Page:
Six-Week-Old Baby Killed in Baptism Gone Awry

A Romanian Orthodox priest sinks a child during a baptism at a church in Bucharest in May 2014.


A six-week-old child has died after suffering a heart attack during a baptism ceremony in an Orthodox Church in Romania, according to reports.

The incident happened in the city of Suceava at the “Church” of St. Constantin and Elena, where according to Orthodox ordinances, the baby was completely submerged three times for the ceremony.

Emerging unresponsive, he was rushed to the hospital where he was resuscitated and put on a ventilator, then succumbed to his injuries.

According to the child’s father, during the autopsy doctors found 110 mm of liquid in the baby’s lungs.

He told local paper Monitorul de Suceava that he was outraged at the priest’s behavior, particularly because his child was born premature and was “fragile” (Note: We’re using Google Translate for the translation).

The boy was crying, but the priest immersed him three times in water and he inhaled water…

The baby had blood on his nose. I put him face down to get the water out. He didn’t recover.

The priest who performed the baptism, Alexandru Mazarache, was ordained in 2007 and was experienced in the task, having overseeing baptisms for nearly 15 years, according to his Archbishop Doru Budeanu.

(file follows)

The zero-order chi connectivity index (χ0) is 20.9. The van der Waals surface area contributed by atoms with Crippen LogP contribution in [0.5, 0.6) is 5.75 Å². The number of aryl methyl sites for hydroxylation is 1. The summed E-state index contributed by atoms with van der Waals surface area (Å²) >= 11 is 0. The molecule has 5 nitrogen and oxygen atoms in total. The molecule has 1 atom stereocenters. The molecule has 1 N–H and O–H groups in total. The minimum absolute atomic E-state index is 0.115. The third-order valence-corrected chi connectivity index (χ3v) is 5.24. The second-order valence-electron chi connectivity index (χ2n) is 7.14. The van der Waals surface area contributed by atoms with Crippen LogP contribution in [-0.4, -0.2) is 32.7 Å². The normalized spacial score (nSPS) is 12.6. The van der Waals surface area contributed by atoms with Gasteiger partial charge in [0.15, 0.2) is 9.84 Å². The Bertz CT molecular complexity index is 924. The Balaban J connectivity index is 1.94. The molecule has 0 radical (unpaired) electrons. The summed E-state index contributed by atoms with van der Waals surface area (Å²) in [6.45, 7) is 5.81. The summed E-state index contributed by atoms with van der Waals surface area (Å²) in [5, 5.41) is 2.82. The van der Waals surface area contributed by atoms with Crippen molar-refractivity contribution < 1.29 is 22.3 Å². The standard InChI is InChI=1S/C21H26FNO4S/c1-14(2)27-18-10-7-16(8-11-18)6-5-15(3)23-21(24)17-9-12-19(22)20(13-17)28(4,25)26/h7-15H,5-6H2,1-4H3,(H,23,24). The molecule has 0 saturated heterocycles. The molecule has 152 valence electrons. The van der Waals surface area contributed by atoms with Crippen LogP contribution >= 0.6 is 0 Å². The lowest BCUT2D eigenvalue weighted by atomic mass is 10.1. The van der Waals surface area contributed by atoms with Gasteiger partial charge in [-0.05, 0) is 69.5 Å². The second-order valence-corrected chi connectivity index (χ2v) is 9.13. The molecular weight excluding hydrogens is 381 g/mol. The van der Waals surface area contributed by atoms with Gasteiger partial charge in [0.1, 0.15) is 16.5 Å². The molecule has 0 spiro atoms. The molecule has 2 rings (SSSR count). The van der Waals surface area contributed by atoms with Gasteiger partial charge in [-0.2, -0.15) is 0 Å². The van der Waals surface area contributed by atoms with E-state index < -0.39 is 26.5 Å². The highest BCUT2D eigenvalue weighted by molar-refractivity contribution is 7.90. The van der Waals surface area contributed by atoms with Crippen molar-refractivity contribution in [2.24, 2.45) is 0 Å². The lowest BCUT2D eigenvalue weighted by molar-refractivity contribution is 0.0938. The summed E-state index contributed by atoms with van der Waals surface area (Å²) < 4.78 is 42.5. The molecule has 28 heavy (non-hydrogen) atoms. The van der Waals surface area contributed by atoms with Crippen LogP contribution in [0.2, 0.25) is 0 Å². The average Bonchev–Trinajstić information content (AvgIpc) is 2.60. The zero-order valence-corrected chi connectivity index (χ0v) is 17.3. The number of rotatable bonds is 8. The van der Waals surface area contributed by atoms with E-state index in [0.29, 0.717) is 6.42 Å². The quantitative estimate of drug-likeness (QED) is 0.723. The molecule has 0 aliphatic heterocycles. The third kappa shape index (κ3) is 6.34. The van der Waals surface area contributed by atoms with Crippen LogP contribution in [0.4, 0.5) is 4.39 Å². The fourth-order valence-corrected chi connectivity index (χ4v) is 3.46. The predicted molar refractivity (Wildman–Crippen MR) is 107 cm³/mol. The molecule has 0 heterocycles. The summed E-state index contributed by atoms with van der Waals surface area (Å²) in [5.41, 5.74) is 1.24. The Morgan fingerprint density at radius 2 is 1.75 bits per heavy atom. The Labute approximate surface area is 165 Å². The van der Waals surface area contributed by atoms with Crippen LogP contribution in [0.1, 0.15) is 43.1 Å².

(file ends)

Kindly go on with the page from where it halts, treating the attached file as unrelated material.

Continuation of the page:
Despite the outcry and a petition to cease the practice, he said that the method of baptism will not change, but that “more attention will probably be needed to keep the nose and mouth above the water.”

The baptism was filmed and Police say the priest may be charged with manslaughter.


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8 thoughts on “Six-Week-Old Baby Killed in Baptism Gone Awry

  1. How could the parents just stand there and let him do that. Maybe sprinkling would be better like us Presbyterians do. Not that that Romanian church was a true one anyway.

    1. Baptism literally means to “immerse”. That’s what Baptism is. Threefold immersion is the correct way to baptize, going all the way back to the early church, just read the Didache! It describes immersion or pouring as the correct way to baptize. No mention of sprinkling.

      For infant baptisms in 99% of Orthodox churches, the baby is immersed up to his neck and they water is poured over his/her head. The child is not “dunked” in most cases, it’s very gentle. No worse then getting their hair washed at home.

      (Side note, funny how Baptisms love to make the claim that they “brought back” baptism by immersion when Orthodox churches have been doing it that way before “Baptists” were a thought in anyone’s mind).

      1. Interesting. Please give us the scripture from the bible where it records a infant being “immersed” three times. Also please tell us when the Orthodox church translated the Scriptures into the English language and where this Bible can be purchased.